The future is now for Tigers

Brad Ausmus, right, has high expectations for the Tigers in his first year as manager. AP Photo/Gene J. Puskar

The presumption within baseball is that the Detroit Tigers have been absorbing financial losses for years, owing to Mike Ilitch’s deep desire for a World Series title.

Consider the payrolls of clubs similar in market size and geography. The Cleveland Indians operate in a similar-sized market as the Tigers, and last year they had a payroll of just under $80 million. The Cincinnati Reds’ was just under $110 million. The Milwaukee Brewers' payroll was about $85 million. The Pittsburgh Pirates spent about $80 million.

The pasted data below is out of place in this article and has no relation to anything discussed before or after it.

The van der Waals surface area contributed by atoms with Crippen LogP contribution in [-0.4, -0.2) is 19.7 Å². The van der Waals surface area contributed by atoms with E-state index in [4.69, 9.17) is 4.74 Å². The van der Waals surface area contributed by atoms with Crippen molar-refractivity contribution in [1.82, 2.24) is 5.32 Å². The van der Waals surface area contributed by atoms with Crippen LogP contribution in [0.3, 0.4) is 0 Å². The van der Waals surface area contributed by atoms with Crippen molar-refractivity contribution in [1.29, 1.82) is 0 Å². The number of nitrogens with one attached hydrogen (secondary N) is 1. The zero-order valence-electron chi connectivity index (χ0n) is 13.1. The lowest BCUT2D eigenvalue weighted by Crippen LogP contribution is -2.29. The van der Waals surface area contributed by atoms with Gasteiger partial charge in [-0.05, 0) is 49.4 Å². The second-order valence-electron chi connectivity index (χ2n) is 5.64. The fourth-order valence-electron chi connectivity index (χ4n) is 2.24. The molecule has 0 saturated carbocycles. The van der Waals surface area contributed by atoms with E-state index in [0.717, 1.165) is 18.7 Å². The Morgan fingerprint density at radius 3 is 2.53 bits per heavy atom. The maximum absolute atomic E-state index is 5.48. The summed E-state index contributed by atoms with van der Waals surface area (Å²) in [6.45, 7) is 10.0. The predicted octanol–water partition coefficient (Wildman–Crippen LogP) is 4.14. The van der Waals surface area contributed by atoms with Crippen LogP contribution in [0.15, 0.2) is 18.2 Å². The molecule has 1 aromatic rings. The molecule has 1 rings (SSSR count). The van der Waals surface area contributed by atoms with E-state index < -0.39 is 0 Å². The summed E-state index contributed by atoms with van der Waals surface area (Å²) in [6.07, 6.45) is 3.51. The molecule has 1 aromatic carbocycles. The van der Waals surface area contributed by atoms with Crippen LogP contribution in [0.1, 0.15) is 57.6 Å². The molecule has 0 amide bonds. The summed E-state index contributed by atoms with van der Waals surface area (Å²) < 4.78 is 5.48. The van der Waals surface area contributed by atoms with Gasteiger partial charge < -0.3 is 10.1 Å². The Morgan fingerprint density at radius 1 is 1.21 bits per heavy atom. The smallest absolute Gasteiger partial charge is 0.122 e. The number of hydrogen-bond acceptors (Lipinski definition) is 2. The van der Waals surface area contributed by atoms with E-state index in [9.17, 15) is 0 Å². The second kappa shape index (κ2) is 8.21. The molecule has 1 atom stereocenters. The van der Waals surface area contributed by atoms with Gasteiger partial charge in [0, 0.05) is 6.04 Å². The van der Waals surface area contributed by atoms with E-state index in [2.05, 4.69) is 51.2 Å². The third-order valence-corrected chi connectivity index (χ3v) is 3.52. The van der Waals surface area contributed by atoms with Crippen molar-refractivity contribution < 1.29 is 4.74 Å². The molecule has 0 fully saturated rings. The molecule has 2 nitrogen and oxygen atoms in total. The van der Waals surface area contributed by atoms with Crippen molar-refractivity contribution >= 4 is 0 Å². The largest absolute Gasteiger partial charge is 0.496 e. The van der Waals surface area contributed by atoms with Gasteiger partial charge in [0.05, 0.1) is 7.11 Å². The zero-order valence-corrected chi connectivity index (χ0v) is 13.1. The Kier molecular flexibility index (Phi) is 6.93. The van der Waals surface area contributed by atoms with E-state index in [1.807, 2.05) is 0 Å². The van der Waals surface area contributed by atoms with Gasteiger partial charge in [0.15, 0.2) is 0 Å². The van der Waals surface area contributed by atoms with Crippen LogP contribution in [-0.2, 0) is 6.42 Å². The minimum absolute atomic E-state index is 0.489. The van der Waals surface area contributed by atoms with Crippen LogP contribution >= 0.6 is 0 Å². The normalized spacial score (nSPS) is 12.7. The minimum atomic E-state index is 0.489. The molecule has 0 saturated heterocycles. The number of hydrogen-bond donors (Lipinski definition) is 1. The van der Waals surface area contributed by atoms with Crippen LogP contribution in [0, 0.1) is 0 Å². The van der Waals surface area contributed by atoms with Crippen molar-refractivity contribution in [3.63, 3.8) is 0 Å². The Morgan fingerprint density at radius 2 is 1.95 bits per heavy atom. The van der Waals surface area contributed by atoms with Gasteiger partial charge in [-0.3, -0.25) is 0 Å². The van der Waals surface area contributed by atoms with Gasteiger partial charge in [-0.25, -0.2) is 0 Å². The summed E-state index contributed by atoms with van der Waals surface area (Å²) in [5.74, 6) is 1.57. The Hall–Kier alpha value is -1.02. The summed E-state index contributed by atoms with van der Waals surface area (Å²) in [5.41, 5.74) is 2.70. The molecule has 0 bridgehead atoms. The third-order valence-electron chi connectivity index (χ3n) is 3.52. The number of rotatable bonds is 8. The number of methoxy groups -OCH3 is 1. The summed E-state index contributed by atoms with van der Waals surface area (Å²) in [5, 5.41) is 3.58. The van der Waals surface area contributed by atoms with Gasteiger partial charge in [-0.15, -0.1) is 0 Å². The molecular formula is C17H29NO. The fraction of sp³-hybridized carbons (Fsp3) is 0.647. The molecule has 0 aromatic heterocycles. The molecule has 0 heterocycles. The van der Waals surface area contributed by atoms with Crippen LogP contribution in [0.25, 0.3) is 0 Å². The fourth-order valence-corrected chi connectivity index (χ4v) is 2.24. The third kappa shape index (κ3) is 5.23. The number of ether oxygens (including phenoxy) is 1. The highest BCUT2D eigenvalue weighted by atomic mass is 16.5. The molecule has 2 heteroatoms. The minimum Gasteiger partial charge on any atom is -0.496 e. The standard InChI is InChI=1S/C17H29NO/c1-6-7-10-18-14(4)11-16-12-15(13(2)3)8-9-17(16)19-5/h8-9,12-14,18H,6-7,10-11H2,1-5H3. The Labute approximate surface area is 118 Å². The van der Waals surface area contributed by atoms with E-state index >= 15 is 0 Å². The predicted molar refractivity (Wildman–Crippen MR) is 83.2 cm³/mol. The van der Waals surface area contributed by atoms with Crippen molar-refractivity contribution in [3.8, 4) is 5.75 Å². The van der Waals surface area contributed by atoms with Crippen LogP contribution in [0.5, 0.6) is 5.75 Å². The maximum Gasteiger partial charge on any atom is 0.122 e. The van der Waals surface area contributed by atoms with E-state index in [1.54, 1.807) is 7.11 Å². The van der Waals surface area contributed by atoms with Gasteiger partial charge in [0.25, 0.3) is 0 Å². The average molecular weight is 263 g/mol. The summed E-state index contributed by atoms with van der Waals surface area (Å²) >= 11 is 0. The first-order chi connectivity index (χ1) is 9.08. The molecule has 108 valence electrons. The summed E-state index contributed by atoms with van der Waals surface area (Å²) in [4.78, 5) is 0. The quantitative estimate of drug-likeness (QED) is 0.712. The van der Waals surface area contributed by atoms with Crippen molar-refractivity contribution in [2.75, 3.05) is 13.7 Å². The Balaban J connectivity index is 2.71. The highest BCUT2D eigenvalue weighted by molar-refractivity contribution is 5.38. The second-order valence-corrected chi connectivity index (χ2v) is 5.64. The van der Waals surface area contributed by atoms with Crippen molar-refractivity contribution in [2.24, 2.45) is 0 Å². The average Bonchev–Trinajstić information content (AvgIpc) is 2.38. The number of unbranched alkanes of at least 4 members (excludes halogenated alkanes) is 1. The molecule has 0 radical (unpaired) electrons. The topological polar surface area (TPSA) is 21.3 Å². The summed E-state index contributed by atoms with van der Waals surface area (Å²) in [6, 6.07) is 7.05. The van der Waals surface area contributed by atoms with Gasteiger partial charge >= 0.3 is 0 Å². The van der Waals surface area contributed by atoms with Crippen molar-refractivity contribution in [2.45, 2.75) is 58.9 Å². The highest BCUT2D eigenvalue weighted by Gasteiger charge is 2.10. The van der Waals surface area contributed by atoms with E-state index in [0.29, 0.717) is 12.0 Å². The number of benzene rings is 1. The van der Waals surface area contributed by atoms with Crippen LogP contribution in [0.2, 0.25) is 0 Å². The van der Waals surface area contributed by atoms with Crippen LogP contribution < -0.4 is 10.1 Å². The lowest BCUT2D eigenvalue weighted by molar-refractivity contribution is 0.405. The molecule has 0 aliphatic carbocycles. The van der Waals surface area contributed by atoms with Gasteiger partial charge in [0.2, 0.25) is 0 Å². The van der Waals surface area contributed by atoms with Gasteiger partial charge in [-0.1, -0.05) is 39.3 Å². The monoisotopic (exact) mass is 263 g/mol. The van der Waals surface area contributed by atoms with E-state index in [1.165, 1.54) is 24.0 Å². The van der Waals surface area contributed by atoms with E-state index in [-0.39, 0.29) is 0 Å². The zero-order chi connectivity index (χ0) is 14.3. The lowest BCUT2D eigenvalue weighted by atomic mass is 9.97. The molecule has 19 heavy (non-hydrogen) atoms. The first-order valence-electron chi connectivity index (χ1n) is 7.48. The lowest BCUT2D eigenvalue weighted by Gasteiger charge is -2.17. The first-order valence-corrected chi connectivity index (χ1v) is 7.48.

The Tigers, on the other hand, had a payroll of about $150 million despite inhabiting a city that has had tremendous financial trouble. Ilitch, who is 84, has done everything he can to build a winner in Detroit, and the fans have certainly responded: The Tigers finished fifth in AL attendance in 2012 and third in 2013. Some rival executives, including owners, have marveled at Ilitch’s willingness to essentially dig into his own pockets, from his personal wealth, to try to win.

“God bless him, he wants to win,” said another owner. “I don’t think anybody in baseball wants to win more than he does, and he puts his money where his mouth is.”

But an often-asked question in baseball is: What will the next generations of Tigers ownership be like?